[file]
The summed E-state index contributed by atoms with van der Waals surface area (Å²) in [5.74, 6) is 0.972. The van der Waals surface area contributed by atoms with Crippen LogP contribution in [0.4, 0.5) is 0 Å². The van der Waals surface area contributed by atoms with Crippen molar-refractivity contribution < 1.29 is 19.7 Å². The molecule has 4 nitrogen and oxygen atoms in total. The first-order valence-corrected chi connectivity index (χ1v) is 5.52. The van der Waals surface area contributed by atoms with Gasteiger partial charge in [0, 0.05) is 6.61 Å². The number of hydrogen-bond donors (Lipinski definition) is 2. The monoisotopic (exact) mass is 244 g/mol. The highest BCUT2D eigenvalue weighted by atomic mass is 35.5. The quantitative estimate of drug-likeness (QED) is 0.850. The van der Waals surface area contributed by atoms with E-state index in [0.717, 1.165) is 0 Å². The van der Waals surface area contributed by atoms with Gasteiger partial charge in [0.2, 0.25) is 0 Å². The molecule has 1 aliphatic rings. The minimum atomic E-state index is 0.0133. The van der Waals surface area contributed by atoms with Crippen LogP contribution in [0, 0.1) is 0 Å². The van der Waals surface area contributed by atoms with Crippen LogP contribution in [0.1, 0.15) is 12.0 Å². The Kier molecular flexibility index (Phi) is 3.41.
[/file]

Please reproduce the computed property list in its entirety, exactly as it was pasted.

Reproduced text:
The summed E-state index contributed by atoms with van der Waals surface area (Å²) in [5.74, 6) is 0.972. The van der Waals surface area contributed by atoms with Crippen LogP contribution in [0.4, 0.5) is 0 Å². The van der Waals surface area contributed by atoms with Crippen molar-refractivity contribution < 1.29 is 19.7 Å². The molecule has 4 nitrogen and oxygen atoms in total. The first-order valence-corrected chi connectivity index (χ1v) is 5.52. The van der Waals surface area contributed by atoms with Gasteiger partial charge in [0, 0.05) is 6.61 Å². The number of hydrogen-bond donors (Lipinski definition) is 2. The monoisotopic (exact) mass is 244 g/mol. The highest BCUT2D eigenvalue weighted by atomic mass is 35.5. The quantitative estimate of drug-likeness (QED) is 0.850. The van der Waals surface area contributed by atoms with E-state index in [0.717, 1.165) is 0 Å². The van der Waals surface area contributed by atoms with Gasteiger partial charge in [0.2, 0.25) is 0 Å². The molecule has 1 aliphatic rings. The minimum atomic E-state index is 0.0133. The van der Waals surface area contributed by atoms with Crippen LogP contribution in [0, 0.1) is 0 Å². The van der Waals surface area contributed by atoms with Crippen LogP contribution in [0.1, 0.15) is 12.0 Å². The Kier molecular flexibility index (Phi) is 3.41.